Basically, you can’t do everything. And there is so much out there in the dev world that even if you devoted all of your time to it you couldn’t even do most of everything. And especially with Twitter and Facebook and Meetup and, well, the entirety of the internet, we are all constantly hearing about people doing these amazing things. And of course we compare ourselves! That absolutely feeds into imposter syndrome, 100%.
Everyday. I have “faked” my way into most of my professional life, including coding. One example is the day I was accepted into Hackbright. Their acceptance rate was lower than Harvard’s at the time and I was convinced they had sent the acceptance email to the wrong person or that I was dreaming. Despite the 10 months I had been studying, hacking, and networking I still was convinced I wasn’t qualified.
Personally, I have never suffered from imposter syndrome. I felt (and continue to feel) very confident about my technical skills, although even for someone like me, I felt slightly overwhelmed when I was hired for my first software engineering job. There was so much I didn’t know it felt like I was completely starting over. But of course, I wasn’t–the technologies I had learned at Hackbright might not have been directly applicable to programming for iOS, but a lot of the concepts were the same. I had a solid foundation, drive, and a hunger to keep learning, and that’s part of the reason why I was hired.
How did you get over it?
When things bother me, I try to learn about them. A quick Google search shows me that what I feel is normal and that I am not alone. I also share, talk about, and take pride in my accomplishments. Many of my friends are also pursuing new careers and they feel these same things. It’s not limited to the tech field. None of us are imposters and we all support each other as we learn.
To say I’m over it would be a gross overstatement. But I’m a lot better at squashing those feelings down these days!
One of the most reassuring things you can know is that everybody feels this way sometimes. There are so many people whom I look up to and feel encompass everything I could ever hope to be as a developer who have straight up told me that they feel like they don’t know anything. And I find myself thinking, hold on, if they can feel like this—if someone can know that much and still doubt themselves—the feeling can’t mean anything.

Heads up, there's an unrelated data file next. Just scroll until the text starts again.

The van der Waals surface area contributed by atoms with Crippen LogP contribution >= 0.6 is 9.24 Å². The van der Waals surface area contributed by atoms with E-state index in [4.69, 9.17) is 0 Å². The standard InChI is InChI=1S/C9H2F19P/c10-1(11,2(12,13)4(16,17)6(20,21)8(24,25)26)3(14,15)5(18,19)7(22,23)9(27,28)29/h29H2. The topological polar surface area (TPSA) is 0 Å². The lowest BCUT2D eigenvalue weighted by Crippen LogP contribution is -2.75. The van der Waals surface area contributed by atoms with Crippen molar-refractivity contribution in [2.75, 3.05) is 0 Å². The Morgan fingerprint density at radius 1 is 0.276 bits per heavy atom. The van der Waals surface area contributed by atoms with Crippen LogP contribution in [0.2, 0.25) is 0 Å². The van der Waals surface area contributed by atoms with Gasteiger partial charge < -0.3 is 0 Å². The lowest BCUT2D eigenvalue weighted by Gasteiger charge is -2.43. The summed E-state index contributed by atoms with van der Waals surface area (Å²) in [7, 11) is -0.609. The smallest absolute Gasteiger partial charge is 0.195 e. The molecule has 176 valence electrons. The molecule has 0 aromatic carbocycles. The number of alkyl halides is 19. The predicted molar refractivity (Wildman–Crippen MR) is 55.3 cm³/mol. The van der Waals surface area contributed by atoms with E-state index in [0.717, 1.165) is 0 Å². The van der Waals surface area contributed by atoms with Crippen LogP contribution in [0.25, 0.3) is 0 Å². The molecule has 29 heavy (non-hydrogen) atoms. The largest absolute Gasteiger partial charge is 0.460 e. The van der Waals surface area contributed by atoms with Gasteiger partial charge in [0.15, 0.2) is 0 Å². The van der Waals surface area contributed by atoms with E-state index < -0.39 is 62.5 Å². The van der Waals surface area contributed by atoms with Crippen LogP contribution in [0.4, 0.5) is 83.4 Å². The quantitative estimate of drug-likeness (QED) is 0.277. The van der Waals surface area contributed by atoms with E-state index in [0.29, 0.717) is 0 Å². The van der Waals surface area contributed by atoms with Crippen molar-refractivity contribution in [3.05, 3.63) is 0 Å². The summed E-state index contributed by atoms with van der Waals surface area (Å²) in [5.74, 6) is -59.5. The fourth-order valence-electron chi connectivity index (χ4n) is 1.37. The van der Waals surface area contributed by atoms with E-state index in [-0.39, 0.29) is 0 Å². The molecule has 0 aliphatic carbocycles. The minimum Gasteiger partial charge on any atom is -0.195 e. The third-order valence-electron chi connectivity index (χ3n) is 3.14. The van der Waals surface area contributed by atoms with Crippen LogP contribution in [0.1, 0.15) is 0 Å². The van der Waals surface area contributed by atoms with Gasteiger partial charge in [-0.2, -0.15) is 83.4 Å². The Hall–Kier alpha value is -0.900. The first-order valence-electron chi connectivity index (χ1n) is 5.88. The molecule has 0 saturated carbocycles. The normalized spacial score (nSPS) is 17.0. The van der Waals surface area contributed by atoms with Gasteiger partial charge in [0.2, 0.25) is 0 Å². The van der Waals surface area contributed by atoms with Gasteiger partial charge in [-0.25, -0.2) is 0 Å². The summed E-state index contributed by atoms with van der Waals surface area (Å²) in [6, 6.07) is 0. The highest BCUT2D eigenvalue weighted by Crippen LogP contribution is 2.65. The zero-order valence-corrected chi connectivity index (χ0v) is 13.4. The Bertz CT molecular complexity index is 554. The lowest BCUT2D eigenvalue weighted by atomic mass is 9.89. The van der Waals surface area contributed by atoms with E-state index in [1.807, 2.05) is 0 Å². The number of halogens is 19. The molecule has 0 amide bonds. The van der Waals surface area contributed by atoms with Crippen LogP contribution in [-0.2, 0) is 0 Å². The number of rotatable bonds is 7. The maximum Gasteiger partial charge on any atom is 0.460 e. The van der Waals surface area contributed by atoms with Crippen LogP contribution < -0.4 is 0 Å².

It becomes less like a personal failing and more like a normal biological function. You have to see through it so that you can overcome the scare and move on!
That being said, I don’t think you’re ever really “over” it—you just learn how to deal with it.
I recently went to a < Write / Speak / Code > workshop where a huge room full of women developers discussed our imposter syndrome with each other. There’s a point in the workshop where they have you introduce yourself to the person next to you without using any uncertain, self-doubting language (eg: “I’ve been programming for two years” instead of “I’ve only been programming for two years”), and so many of us still had a hard time saying these things to each other. It helped me look for those parts of my speech and try to eradicate them. It’s that mindfulness that’s the most helpful, I think.
I don’t think I’ll ever be “over it” and that’s okay. My response has been to embrace my insecurities, examine them, and work on developing empathy for myself and others. It’s also motivation for me to continually improve myself. Taking away the judgement from thoughts you have about yourself makes it easier to see your difficulties as strengths, or to make them your strengths. Self care takes continual effort.
As I mentioned, I didn’t have imposter syndrome, but I did feel like I had a lot of catch-up to do once I was hired for my first software engineering position.
I got through it by studying up, asking questions, and being proactive in taking on tasks by myself (we do a lot of pair programming at Indiegogo, and sometimes in can be difficult while onboarding to take some time just to yourself and make sure you understand what is going on, but I think having solo time is really important to your overall comprehension).
What are your top suggestions for getting over imposter syndrome?
Find a community that you trust and share what you are doing. Share your worries as well as your successes.
Challenge yourself to learn more. If I’m worried that I’m not as good as another developer then I try to learn how to do what they are doing. If they can do it, so can I.
Teach someone else. I happen to have four kids who love to learn. Being able to share what I know is proof positive that I am really doing it.
One thing I’ve started doing is forcing myself to acknowledge my accomplishments out loud when I’m proud of them—mostly just to my mom and my boyfriend, because of course I still feel uncomfortable saying these things to other people. But I think we get so afraid to admit when we’ve actually earned something that we start believing we didn’t. Pick someone you love, tell them what you’re trying to do, and don’t be afraid to call them up and say, “You know what? I did an awesome job on the project I just finished and I just need to say that out loud.”